A conversation about hormone therapy: is there an appropriate dose, route, and duration of use?
The North American Menopause Society (NAMS) held the 3rd Utian Translational Symposium on October 4, 2016, in Orlando, Florida, to answer questions about the benefits and risks of hormone therapy (HT) for postmenopausal women. This report is a record of the proceedings of that symposium.
The maxim about HT for the past 15 years since the publication of the initial results of the Women's Health Initiative (WHI) has been to prescribe the “lowest dose for the shortest period of time.” With new clinical trials, observational data, and further analysis of the WHI and the cumulative 13 years’ follow-up, it was time to hold a conversation about the state of the evidence and recommendations for HT dose, route, and duration of use.
The symposium brought together experts in the field of HT to speak on these topics, organized by session, after which working groups gathered to synthesize the presentations into areas of what still needs to be known and how to proceed with areas of needed research. After the presentations, there was consensus that postmenopausal women aged younger than 60 years or within 10 years of menopause onset without contraindications and who desire to take HT for relief of vasomotor symptoms or prevention of bone loss if at elevated risk can safely do so.
The working groups raised the possibility that the use of “Big Data” (pharmacy and cancer databases) would allow answers that cannot be found in clinical trials. This could lead to more appropriate FDA labeling and patient package inserts reflecting the true risks associated with various types and formulations of HT, with differences among estrogen alone, estrogen with a progestogen, and estrogen plus a selective estrogen-receptor modulator for the younger women most likely to initiate these therapies for symptom relief. Differences were found for potential risk among estrogen alone, estrogen with synthetic progestins contrasted to progesterone, lower doses, nonoral doses, and low-dose vaginal estrogen.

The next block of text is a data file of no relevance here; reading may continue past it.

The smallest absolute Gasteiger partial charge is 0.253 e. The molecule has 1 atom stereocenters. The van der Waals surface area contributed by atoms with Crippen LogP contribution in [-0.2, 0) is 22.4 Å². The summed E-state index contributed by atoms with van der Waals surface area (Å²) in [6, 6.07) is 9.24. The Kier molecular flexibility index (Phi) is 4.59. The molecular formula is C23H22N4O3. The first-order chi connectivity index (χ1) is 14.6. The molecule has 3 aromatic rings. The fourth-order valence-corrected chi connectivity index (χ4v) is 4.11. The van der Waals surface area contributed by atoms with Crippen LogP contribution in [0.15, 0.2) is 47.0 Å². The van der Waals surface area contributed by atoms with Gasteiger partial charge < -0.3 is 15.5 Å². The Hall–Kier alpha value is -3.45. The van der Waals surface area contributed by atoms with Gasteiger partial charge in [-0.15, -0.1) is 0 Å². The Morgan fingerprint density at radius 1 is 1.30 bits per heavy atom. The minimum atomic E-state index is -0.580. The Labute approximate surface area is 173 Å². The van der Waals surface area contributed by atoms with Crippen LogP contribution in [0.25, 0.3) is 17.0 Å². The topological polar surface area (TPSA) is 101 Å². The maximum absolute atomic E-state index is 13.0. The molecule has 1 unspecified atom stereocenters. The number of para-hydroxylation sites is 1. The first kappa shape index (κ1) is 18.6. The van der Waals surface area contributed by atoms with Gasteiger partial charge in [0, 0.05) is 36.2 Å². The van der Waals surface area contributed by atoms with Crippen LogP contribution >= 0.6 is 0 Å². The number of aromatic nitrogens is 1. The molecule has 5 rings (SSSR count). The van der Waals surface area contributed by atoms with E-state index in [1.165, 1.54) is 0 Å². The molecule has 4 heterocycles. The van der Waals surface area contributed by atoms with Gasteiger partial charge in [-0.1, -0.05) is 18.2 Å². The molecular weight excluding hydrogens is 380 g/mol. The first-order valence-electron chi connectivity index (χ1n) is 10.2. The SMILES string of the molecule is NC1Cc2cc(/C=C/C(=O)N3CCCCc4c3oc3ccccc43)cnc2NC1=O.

With all of the available routes and dosages, including vaginal estrogen alone for genitourinary symptoms, there are many options when considering the most appropriate type, dose, formulation, route of administration, and duration of use, taking into account the age of the woman at initiation of HT and the time from menopause.